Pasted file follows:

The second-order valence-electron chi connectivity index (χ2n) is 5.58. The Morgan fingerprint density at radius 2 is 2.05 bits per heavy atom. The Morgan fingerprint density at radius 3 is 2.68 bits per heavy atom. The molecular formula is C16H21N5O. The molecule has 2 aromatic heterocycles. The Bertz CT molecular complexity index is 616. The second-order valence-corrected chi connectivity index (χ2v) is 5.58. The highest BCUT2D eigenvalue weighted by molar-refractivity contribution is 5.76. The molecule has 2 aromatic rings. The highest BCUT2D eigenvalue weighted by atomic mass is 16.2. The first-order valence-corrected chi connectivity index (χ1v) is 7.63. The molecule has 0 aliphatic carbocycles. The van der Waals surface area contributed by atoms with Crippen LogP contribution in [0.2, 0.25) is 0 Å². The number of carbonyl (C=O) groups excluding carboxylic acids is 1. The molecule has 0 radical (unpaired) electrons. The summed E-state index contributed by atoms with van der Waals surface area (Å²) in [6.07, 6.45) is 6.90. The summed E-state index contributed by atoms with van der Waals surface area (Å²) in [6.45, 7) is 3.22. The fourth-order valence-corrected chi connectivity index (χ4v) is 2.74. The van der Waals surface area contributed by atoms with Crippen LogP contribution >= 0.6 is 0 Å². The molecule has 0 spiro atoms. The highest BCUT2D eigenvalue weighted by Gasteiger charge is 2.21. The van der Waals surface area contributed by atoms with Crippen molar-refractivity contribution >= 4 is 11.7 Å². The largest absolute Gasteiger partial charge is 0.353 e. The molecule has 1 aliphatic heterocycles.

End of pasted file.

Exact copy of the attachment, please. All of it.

The second-order valence-electron chi connectivity index (χ2n) is 5.58. The Morgan fingerprint density at radius 2 is 2.05 bits per heavy atom. The Morgan fingerprint density at radius 3 is 2.68 bits per heavy atom. The molecular formula is C16H21N5O. The molecule has 2 aromatic heterocycles. The Bertz CT molecular complexity index is 616. The second-order valence-corrected chi connectivity index (χ2v) is 5.58. The highest BCUT2D eigenvalue weighted by molar-refractivity contribution is 5.76. The molecule has 2 aromatic rings. The highest BCUT2D eigenvalue weighted by atomic mass is 16.2. The first-order valence-corrected chi connectivity index (χ1v) is 7.63. The molecule has 0 aliphatic carbocycles. The van der Waals surface area contributed by atoms with Crippen LogP contribution in [0.2, 0.25) is 0 Å². The number of carbonyl (C=O) groups excluding carboxylic acids is 1. The molecule has 0 radical (unpaired) electrons. The summed E-state index contributed by atoms with van der Waals surface area (Å²) in [6.07, 6.45) is 6.90. The summed E-state index contributed by atoms with van der Waals surface area (Å²) in [6.45, 7) is 3.22. The fourth-order valence-corrected chi connectivity index (χ4v) is 2.74. The van der Waals surface area contributed by atoms with Crippen LogP contribution >= 0.6 is 0 Å². The molecule has 0 spiro atoms. The highest BCUT2D eigenvalue weighted by Gasteiger charge is 2.21. The van der Waals surface area contributed by atoms with Crippen molar-refractivity contribution >= 4 is 11.7 Å². The largest absolute Gasteiger partial charge is 0.353 e. The molecule has 1 aliphatic heterocycles.